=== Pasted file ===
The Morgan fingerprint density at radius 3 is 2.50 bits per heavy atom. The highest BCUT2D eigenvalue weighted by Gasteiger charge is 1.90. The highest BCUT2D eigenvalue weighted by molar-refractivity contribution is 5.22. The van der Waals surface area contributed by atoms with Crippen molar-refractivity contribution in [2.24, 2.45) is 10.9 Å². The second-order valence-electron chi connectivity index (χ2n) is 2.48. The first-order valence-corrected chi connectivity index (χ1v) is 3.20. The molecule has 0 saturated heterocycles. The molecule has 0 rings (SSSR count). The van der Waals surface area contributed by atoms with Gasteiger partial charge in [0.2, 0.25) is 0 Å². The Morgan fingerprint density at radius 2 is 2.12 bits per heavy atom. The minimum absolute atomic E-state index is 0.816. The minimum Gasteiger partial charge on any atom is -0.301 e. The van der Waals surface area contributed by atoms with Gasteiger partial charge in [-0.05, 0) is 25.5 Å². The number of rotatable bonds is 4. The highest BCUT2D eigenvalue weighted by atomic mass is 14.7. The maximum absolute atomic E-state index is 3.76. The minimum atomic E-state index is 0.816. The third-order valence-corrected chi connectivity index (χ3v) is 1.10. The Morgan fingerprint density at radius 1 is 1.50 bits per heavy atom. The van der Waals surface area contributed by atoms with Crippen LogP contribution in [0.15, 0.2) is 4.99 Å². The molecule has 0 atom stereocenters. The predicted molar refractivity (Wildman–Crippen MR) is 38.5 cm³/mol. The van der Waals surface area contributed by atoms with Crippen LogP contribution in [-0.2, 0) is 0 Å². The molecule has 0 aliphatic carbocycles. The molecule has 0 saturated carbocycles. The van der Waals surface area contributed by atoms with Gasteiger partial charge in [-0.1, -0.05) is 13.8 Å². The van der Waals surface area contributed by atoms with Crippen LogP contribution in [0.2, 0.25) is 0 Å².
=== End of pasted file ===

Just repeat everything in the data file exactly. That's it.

The Morgan fingerprint density at radius 3 is 2.50 bits per heavy atom. The highest BCUT2D eigenvalue weighted by Gasteiger charge is 1.90. The highest BCUT2D eigenvalue weighted by molar-refractivity contribution is 5.22. The van der Waals surface area contributed by atoms with Crippen molar-refractivity contribution in [2.24, 2.45) is 10.9 Å². The second-order valence-electron chi connectivity index (χ2n) is 2.48. The first-order valence-corrected chi connectivity index (χ1v) is 3.20. The molecule has 0 saturated heterocycles. The molecule has 0 rings (SSSR count). The van der Waals surface area contributed by atoms with Gasteiger partial charge in [0.2, 0.25) is 0 Å². The Morgan fingerprint density at radius 2 is 2.12 bits per heavy atom. The minimum absolute atomic E-state index is 0.816. The minimum Gasteiger partial charge on any atom is -0.301 e. The van der Waals surface area contributed by atoms with Gasteiger partial charge in [-0.05, 0) is 25.5 Å². The number of rotatable bonds is 4. The highest BCUT2D eigenvalue weighted by atomic mass is 14.7. The maximum absolute atomic E-state index is 3.76. The minimum atomic E-state index is 0.816. The third-order valence-corrected chi connectivity index (χ3v) is 1.10. The Morgan fingerprint density at radius 1 is 1.50 bits per heavy atom. The van der Waals surface area contributed by atoms with Crippen LogP contribution in [0.15, 0.2) is 4.99 Å². The molecule has 0 atom stereocenters. The predicted molar refractivity (Wildman–Crippen MR) is 38.5 cm³/mol. The van der Waals surface area contributed by atoms with Crippen LogP contribution in [-0.2, 0) is 0 Å². The molecule has 0 aliphatic carbocycles. The molecule has 0 saturated carbocycles. The van der Waals surface area contributed by atoms with Gasteiger partial charge in [-0.1, -0.05) is 13.8 Å². The van der Waals surface area contributed by atoms with Crippen LogP contribution in [0.2, 0.25) is 0 Å².